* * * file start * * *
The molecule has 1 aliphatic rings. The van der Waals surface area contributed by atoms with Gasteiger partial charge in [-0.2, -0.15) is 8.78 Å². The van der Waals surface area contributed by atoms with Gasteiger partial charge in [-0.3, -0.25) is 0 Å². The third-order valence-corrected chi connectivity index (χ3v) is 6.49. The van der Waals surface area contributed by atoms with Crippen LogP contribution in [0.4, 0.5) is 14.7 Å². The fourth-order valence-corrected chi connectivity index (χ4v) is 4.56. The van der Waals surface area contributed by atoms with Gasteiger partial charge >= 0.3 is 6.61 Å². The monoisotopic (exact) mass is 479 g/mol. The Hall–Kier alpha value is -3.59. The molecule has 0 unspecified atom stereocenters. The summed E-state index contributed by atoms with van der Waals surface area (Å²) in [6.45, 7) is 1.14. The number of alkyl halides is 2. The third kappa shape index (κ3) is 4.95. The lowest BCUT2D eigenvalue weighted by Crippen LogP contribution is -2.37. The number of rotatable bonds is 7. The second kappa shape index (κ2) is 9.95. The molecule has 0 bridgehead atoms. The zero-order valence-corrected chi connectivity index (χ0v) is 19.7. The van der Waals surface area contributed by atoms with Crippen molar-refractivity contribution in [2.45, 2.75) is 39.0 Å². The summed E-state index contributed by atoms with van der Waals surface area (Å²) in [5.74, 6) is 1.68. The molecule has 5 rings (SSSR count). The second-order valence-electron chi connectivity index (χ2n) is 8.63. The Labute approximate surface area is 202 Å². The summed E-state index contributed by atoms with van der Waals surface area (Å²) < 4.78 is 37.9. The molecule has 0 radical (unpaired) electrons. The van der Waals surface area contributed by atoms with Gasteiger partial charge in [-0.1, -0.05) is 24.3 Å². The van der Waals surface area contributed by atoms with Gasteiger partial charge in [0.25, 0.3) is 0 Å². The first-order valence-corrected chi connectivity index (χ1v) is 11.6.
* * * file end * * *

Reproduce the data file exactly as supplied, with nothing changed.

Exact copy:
The molecule has 1 aliphatic rings. The van der Waals surface area contributed by atoms with Gasteiger partial charge in [-0.2, -0.15) is 8.78 Å². The van der Waals surface area contributed by atoms with Gasteiger partial charge in [-0.3, -0.25) is 0 Å². The third-order valence-corrected chi connectivity index (χ3v) is 6.49. The van der Waals surface area contributed by atoms with Crippen LogP contribution in [0.4, 0.5) is 14.7 Å². The fourth-order valence-corrected chi connectivity index (χ4v) is 4.56. The van der Waals surface area contributed by atoms with Gasteiger partial charge >= 0.3 is 6.61 Å². The monoisotopic (exact) mass is 479 g/mol. The Hall–Kier alpha value is -3.59. The molecule has 0 unspecified atom stereocenters. The summed E-state index contributed by atoms with van der Waals surface area (Å²) in [6.45, 7) is 1.14. The number of alkyl halides is 2. The third kappa shape index (κ3) is 4.95. The lowest BCUT2D eigenvalue weighted by Crippen LogP contribution is -2.37. The number of rotatable bonds is 7. The second kappa shape index (κ2) is 9.95. The molecule has 0 bridgehead atoms. The zero-order valence-corrected chi connectivity index (χ0v) is 19.7. The van der Waals surface area contributed by atoms with Crippen molar-refractivity contribution in [2.45, 2.75) is 39.0 Å². The summed E-state index contributed by atoms with van der Waals surface area (Å²) in [5.74, 6) is 1.68. The molecule has 5 rings (SSSR count). The second-order valence-electron chi connectivity index (χ2n) is 8.63. The Labute approximate surface area is 202 Å². The summed E-state index contributed by atoms with van der Waals surface area (Å²) < 4.78 is 37.9. The molecule has 0 radical (unpaired) electrons. The van der Waals surface area contributed by atoms with Gasteiger partial charge in [-0.1, -0.05) is 24.3 Å². The van der Waals surface area contributed by atoms with Gasteiger partial charge in [0.25, 0.3) is 0 Å². The first-order valence-corrected chi connectivity index (χ1v) is 11.6.